Just two days after returning from Calais, I flew to Rome for a conference about women’s leadership in the Church, both in the earliest centuries and today. Our programme involved visiting churches where the lives of early women leaders are commemorated. Cecilia, Sabina, Paula, Marcella, Agnes, Perpetua, Felicity, Monica, Catherine of Siena and Francesca Romana – some of them familiar names, some not – were all real Christian women who lived inspiring lives from the 3rd to the 17th centuries and who are remembered and venerated in Rome.

The remembering is rooted in the physical reality of their lives. One of our guides remarked on the Italian fondness for visiting shrines where the bodies of the saints are laid. She said people liked to feel close to them, to be in real physical touch with them. Despite all my Anglo-Saxon reserve in this matter, I can tell you that as the week progressed it became increasingly powerful to pray by the tombs of some of these remarkable women. It is not particularly appealing to me to look at a dressed-up skeleton in a glass case, but the sense that the body of the person who lived and worked and worshipped in that same Eternal City was right there touched something in my psyche. We were sister earthlings, if you like, though separated by many centuries.

Later our group had a discussion about the importance of the Eucharist and the hunger we feel for the sacrament. I am sure it was influenced by the earthiness of our experiences in Rome. The Christian faith is incarnational, which means enfleshed. It is not abstract but rooted in the place where the divine and the human intersect.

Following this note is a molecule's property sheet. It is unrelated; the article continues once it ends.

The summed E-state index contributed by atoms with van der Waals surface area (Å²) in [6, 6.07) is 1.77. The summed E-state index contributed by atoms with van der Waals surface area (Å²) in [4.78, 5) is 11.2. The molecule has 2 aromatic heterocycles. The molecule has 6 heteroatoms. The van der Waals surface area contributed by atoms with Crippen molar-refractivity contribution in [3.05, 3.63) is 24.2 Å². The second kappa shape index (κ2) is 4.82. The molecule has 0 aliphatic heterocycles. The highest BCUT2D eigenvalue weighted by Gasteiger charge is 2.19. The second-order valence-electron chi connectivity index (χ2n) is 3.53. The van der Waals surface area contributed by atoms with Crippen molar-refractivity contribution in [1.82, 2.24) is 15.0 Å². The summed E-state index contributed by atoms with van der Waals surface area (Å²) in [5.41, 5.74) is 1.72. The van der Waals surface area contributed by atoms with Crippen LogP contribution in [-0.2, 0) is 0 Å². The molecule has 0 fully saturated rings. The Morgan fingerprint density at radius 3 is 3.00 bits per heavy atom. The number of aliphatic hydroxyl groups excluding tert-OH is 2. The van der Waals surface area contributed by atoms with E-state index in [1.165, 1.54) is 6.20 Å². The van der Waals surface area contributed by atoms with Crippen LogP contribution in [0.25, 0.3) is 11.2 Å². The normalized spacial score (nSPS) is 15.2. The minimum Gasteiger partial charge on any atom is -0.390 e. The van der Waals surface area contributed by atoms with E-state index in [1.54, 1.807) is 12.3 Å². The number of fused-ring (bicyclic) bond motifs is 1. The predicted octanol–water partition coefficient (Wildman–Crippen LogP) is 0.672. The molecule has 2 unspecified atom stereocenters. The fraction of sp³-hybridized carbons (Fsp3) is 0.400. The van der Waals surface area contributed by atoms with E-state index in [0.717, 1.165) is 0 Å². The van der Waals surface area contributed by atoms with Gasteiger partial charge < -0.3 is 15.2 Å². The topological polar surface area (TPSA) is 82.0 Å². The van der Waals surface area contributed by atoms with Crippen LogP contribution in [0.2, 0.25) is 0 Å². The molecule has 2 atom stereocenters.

We saw some truly remarkable frescoes and mosaics from the earliest centuries. One showed the Virgin Mary holding her child in a mandorla, which is a frame around the entire body to indicate the radiant background from which a divine figure emerges. In this fresco, the Madonna and child were accompanied by named figures who were attending a real synod at a historic place and time, where the doctrine of Christ’s divine and human natures was being hammered out. There was something about this matter-of-fact grouping of Mary, the infant Jesus, and a gathering of church dignitaries that proclaimed wordlessly the belief that in Christ, God has truly come among us.

When Jesus walked on earth, his concern was not doctrine or abstract theology. His business was to feed the hungry, give drink to the thirsty, heal the sick, and proclaim liberty to captives. The night before he died, he gave his friends a meal as the place in which they would continue to encounter him. When he appeared among them after his death, he was recognised at Emmaus in the breaking of the bread, and on the beach in his invitation to come and have breakfast.

Give us today our daily bread. Feed our bodies as well as our souls. And what we seek for ourselves, we must share with others. When we pray the Lord’s Prayer, we are reminding ourselves that if people are hungry, it is up to us to feed them from the abundance that we receive from God. We are also remembering that our comfortable lives are rooted in the security of our basic physical needs being met. If a sudden disaster put us into the situation of refugees, we would not be tempted to think that the Lord’s Prayer is purely about our spiritual state.

Every time we come to Communion and reach out our hands for the real bread and the real drink that are offered to us, we can take a moment to be thankful that God came among us as a real human being. God meets our physical needs as well as our emotional, intellectual and spiritual longings. And so we greet Jesus in the sacrament with the word of recognition: Amen.